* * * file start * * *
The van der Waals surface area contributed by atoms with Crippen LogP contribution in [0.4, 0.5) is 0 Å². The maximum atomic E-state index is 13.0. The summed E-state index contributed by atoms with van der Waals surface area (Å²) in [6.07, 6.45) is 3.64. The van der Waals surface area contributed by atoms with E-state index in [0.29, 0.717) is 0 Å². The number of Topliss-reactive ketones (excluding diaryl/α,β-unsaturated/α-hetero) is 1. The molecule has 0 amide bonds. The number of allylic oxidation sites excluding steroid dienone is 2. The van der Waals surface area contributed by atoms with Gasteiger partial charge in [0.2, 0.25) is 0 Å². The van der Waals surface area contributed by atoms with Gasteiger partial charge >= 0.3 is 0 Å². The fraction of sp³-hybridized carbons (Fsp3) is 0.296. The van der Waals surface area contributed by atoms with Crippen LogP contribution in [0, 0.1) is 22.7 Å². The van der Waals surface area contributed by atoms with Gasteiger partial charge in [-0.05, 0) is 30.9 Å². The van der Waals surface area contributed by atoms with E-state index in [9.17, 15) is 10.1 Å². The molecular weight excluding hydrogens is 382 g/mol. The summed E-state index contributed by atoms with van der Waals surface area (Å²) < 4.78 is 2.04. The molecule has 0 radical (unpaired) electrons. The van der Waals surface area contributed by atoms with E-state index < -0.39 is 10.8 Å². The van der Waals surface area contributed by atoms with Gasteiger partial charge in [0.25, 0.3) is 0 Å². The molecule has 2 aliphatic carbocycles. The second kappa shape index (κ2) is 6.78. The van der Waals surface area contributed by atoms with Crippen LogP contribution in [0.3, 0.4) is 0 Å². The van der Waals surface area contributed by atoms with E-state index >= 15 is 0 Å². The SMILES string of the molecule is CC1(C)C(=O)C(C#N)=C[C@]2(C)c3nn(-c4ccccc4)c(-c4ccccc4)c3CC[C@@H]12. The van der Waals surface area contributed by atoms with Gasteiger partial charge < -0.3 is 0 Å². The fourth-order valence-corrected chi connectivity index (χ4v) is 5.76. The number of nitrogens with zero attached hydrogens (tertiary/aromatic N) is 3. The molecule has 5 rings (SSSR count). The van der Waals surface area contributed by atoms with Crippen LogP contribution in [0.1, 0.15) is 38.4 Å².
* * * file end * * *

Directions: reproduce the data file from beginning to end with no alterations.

The van der Waals surface area contributed by atoms with Crippen LogP contribution in [0.4, 0.5) is 0 Å². The maximum atomic E-state index is 13.0. The summed E-state index contributed by atoms with van der Waals surface area (Å²) in [6.07, 6.45) is 3.64. The van der Waals surface area contributed by atoms with E-state index in [0.29, 0.717) is 0 Å². The number of Topliss-reactive ketones (excluding diaryl/α,β-unsaturated/α-hetero) is 1. The molecule has 0 amide bonds. The number of allylic oxidation sites excluding steroid dienone is 2. The van der Waals surface area contributed by atoms with Gasteiger partial charge in [0.2, 0.25) is 0 Å². The van der Waals surface area contributed by atoms with Gasteiger partial charge >= 0.3 is 0 Å². The fraction of sp³-hybridized carbons (Fsp3) is 0.296. The van der Waals surface area contributed by atoms with Crippen LogP contribution in [0, 0.1) is 22.7 Å². The van der Waals surface area contributed by atoms with Gasteiger partial charge in [-0.05, 0) is 30.9 Å². The van der Waals surface area contributed by atoms with E-state index in [9.17, 15) is 10.1 Å². The molecular weight excluding hydrogens is 382 g/mol. The summed E-state index contributed by atoms with van der Waals surface area (Å²) < 4.78 is 2.04. The molecule has 0 radical (unpaired) electrons. The van der Waals surface area contributed by atoms with E-state index < -0.39 is 10.8 Å². The van der Waals surface area contributed by atoms with Gasteiger partial charge in [0.25, 0.3) is 0 Å². The molecule has 2 aliphatic carbocycles. The second kappa shape index (κ2) is 6.78. The van der Waals surface area contributed by atoms with Crippen LogP contribution in [0.3, 0.4) is 0 Å². The van der Waals surface area contributed by atoms with E-state index >= 15 is 0 Å². The SMILES string of the molecule is CC1(C)C(=O)C(C#N)=C[C@]2(C)c3nn(-c4ccccc4)c(-c4ccccc4)c3CC[C@@H]12. The van der Waals surface area contributed by atoms with Gasteiger partial charge < -0.3 is 0 Å². The fourth-order valence-corrected chi connectivity index (χ4v) is 5.76. The number of nitrogens with zero attached hydrogens (tertiary/aromatic N) is 3. The molecule has 5 rings (SSSR count). The van der Waals surface area contributed by atoms with Crippen LogP contribution in [0.1, 0.15) is 38.4 Å².